function AnotherComponent(){
  return null
}

<AnotherComponent/>

A React Component must always return a value. If we don’t want the component to not render anything, we can return “null” from the component.

Rendering objects is not allowed

Finally, when we are using objects in JavaScript, it is important to know that objects can have different keys and values. So when an object is put inside curly braces, React does not know how to render it.

function MyHeading(){
  const user = {name: "bhargav"}
 //rendering an object is not allowed
 return <h1>{user}</h1>
}

This is why, rendering objects is not allowed in JSX expressions in JavaScript. Strings, numbers and boolean values are allowed, but not objects.

You can render it's properties though

function MyHeading(){
  const user = {name: "bhargav"}
 //rendering an object is not allowed
 return <h1>{user.name}</h1>
}

Composing components together

React components are composable and the JSX syntax supplements this in the best way.

comp.png

We already talked about composition in the first chapter about how JSX allows us to build components in such a way that they can be composed together, freely and in any level deep.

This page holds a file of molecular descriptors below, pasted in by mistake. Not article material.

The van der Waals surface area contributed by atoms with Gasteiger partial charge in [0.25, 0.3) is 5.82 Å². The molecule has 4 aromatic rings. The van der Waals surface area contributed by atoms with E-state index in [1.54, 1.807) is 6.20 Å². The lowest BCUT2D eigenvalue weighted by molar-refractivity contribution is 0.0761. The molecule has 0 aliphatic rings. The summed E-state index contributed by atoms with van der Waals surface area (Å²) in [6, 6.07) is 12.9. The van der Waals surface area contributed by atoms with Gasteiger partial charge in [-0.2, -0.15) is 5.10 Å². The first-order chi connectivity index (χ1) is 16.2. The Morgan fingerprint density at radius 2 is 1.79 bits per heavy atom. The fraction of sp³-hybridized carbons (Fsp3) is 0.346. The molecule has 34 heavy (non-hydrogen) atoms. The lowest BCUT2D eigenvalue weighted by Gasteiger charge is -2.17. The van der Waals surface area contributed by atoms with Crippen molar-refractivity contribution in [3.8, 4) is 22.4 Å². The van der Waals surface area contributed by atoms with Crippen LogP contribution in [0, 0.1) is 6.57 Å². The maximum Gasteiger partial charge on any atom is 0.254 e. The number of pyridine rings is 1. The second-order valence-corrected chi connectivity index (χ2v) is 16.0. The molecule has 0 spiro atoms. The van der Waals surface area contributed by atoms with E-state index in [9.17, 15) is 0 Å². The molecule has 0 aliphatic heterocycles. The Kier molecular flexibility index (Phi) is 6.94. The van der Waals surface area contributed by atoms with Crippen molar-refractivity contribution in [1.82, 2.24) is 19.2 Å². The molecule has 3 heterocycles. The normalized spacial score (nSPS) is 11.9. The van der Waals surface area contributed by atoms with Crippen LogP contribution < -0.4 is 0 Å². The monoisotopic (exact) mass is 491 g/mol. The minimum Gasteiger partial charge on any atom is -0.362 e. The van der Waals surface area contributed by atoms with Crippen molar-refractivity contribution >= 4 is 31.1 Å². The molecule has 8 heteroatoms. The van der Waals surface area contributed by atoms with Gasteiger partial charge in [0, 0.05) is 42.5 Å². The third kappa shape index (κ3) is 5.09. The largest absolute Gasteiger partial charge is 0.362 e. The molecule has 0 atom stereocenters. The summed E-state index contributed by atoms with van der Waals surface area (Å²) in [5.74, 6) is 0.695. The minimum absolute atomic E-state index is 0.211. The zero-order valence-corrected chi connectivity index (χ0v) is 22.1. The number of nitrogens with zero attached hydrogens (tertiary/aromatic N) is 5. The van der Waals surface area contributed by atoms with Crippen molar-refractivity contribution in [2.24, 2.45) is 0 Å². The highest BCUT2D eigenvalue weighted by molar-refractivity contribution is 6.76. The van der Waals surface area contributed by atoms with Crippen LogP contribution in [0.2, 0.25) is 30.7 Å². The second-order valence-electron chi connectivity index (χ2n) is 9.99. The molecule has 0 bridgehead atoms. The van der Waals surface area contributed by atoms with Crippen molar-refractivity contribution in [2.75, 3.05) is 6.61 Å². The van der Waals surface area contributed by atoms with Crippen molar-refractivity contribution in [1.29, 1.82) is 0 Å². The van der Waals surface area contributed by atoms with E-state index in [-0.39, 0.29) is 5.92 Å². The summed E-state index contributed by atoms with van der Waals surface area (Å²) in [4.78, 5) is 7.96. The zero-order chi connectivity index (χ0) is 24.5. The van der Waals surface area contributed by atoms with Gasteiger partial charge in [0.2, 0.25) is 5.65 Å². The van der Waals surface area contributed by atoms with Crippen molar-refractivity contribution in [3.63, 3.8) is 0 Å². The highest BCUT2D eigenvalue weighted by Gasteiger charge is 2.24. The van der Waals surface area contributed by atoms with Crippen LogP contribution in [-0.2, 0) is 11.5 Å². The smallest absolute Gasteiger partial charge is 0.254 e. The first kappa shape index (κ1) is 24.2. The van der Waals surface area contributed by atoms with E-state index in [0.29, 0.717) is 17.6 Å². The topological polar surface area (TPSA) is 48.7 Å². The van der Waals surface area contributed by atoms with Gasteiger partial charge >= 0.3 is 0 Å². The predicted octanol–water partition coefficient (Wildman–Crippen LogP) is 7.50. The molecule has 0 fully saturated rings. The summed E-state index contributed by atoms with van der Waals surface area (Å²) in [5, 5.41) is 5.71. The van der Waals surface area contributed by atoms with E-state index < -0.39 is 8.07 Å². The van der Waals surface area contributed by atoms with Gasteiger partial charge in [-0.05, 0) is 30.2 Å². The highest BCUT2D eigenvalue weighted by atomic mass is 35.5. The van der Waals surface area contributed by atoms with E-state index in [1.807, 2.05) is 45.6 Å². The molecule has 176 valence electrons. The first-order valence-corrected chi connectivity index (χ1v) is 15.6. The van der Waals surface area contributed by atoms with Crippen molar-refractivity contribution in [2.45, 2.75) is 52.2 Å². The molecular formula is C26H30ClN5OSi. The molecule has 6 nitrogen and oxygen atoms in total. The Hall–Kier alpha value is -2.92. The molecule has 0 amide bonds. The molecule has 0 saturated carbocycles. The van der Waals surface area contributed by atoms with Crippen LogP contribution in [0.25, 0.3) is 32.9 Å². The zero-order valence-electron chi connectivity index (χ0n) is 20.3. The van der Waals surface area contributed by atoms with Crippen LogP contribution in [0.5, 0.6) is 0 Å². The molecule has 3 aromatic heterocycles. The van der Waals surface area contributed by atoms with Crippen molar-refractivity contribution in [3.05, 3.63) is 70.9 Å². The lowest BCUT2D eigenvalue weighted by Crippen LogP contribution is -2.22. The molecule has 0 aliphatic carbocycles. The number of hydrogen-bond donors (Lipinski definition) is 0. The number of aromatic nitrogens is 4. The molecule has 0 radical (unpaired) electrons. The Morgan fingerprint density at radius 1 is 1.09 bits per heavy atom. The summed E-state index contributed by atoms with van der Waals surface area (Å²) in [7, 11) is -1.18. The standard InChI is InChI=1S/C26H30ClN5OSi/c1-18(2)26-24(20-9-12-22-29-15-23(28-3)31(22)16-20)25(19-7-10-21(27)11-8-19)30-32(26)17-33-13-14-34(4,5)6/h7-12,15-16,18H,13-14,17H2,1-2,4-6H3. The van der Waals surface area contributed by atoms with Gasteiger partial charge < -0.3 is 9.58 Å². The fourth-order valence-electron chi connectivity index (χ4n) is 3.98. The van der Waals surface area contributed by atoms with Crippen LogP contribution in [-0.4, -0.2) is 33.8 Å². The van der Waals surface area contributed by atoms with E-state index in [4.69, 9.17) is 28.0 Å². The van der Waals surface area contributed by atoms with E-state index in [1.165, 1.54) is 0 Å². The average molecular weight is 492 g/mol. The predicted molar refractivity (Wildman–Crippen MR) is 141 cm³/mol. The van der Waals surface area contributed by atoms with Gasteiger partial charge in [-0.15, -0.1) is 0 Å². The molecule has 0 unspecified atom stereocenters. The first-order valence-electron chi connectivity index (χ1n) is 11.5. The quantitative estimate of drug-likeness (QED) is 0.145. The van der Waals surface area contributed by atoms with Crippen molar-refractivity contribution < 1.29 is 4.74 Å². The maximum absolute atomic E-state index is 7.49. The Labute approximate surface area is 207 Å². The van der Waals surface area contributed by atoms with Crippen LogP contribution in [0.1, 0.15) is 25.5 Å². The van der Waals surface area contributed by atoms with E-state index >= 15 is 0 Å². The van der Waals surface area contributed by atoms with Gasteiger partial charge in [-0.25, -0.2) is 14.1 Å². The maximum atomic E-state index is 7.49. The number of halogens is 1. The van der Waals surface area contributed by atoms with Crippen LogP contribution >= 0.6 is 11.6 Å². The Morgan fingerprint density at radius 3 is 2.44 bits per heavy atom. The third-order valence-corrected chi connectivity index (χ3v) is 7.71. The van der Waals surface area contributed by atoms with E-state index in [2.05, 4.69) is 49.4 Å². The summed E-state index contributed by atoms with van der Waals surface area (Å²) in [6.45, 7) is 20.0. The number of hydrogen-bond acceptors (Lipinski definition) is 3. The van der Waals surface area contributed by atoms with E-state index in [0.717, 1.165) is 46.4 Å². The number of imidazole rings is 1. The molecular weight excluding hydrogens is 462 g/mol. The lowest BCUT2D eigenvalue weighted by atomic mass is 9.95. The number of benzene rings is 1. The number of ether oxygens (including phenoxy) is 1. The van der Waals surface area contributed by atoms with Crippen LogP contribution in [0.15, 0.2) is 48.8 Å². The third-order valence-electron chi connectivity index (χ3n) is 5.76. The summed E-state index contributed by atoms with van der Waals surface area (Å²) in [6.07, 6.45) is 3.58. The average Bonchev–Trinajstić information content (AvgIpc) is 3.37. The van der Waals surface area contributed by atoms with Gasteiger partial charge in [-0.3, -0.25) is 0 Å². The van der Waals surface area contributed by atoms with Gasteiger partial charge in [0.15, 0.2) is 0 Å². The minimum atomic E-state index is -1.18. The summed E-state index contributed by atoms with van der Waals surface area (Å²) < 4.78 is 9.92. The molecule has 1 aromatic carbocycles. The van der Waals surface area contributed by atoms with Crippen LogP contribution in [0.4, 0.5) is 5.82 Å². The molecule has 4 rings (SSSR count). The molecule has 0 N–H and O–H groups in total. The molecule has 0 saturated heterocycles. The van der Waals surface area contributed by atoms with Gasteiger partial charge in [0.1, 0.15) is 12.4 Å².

function Navbar(){/** ... */}
function Heading(){/** ... */}

function Content(){
  return <div>
    <Heading/>
     <p>Hello</p>
    <img/>
   </div>
}

function Page(){
  return <div>
    <Navbar/> 
    <Content/>
  </div>  
}

The plain JS way of using React.createElement is great but composing elements and components is not that straightforward/readable. JSX on the other hand makes composition look very easy. Hence, I thought I should reiterate it here in this chapter, that composition is easy in React thanks to JSX.